In 2001, the County of Pasquotank adopted an amendment to its manufactured/mobile home units ordinance to provide that, “[m]anufactured homes must have a an attached HUD label and shall not be more than ten(10) years old on the date of application for a building permit for the purpose of permanent set-up.” The Plaintiff sought a declaratory judgment that the amendment exceeded the County’s statutory authority and violated its due process and equal protection rights. Specifically, the Plaintiff alleged that it had an inventory of manufactured homes more than ten years old, that it had entered into a contract to sell and set up a 23-year old manufactured home shortly after the ordinance was adopted, that its permit requests were denied by the County based on the age of the unit. The Plaintiff argued that the County exceeded its authority by restricting the location of manufactured homes based solely on age.
The North Carolina Appeals Court agreed, and held that municipalities are preempted from enacting regulations regarding the siting of manufactured and mobile homes in a manner inconsistent with State law. Specifically, N.C. Gen. Stat. §160A-383.1 (2001) finds that manufactured housing offers affordable housing opportunities for low and moderate income residents that zoning ordinances may severely restrict the placement of these homes, and that the General Assembly intends for cities to reexamine their land use practices to both assure compliance with state law and also to consider allocating more land area for this type of housing. Further, the statute provides that “A city may adopt and enforce appearance and dimensional criteria for manufactured homes. Such criteria shall be designed to protect property values, to preserve the character and integrity of the community or individual neighborhoods within the community, and to promote the health, safety and welfare of area residents.” The Court said that “A county may not therefore use its broad police powers as a guise to enact zoning regulations for manufactured homes inconsistent with N.C. Gen. Stat. §160A-383.1.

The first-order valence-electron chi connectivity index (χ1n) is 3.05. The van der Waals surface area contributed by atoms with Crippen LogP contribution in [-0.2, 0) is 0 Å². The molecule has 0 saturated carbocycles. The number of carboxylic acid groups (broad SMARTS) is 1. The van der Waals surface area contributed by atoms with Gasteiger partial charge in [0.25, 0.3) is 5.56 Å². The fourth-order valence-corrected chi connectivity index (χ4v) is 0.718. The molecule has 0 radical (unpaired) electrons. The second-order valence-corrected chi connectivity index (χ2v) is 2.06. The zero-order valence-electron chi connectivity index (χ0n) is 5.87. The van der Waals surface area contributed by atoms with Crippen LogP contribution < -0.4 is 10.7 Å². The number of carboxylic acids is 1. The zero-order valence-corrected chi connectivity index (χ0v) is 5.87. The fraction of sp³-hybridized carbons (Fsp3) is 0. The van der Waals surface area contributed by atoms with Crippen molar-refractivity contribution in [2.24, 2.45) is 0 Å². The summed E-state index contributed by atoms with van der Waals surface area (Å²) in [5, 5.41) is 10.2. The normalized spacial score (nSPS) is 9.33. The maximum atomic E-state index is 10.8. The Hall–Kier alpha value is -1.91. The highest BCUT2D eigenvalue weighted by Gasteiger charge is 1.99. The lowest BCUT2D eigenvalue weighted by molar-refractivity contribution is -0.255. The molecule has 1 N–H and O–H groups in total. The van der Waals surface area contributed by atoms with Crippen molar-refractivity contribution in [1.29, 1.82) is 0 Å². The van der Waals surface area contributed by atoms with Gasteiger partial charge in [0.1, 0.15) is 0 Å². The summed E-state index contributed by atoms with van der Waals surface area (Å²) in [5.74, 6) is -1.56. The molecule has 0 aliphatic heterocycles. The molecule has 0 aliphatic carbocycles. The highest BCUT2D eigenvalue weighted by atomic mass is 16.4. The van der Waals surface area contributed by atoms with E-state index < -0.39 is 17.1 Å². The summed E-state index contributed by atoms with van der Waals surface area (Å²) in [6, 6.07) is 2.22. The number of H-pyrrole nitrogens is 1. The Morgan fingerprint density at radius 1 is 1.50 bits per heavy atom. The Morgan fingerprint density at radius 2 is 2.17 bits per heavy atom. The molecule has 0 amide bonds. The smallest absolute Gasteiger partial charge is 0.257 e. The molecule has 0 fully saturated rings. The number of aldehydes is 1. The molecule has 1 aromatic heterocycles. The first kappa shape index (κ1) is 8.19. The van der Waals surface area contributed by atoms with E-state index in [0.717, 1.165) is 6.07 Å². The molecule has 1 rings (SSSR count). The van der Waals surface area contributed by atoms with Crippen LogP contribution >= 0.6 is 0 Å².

Although the County argued that at the time of adoption the intent of the ordinance was to increase the tax base by requiring manufactured homes to have a certain value, the Court said that “This wealth based criterion is neither an appearance nor dimensional criteria” as allowed for in State statute, and therefore the County exceeded the power given to it by the General Assembly with regard to zoning regulations for manufactured homes, and noted that the County “cannot accomplish by indirect legislation what it cannot achieve by direct legislation.”
Five C’s, Inc. v. County of Pasquotank, 2009 WL 365645 (N.C. App. 2/17/2009).
The county has indicated it will not appeal the decision (read more).
The opinion can be accessed at: http://www.aoc.state.nc.us/www/public/coa/opinions/2009/pdf/080771-1.pdf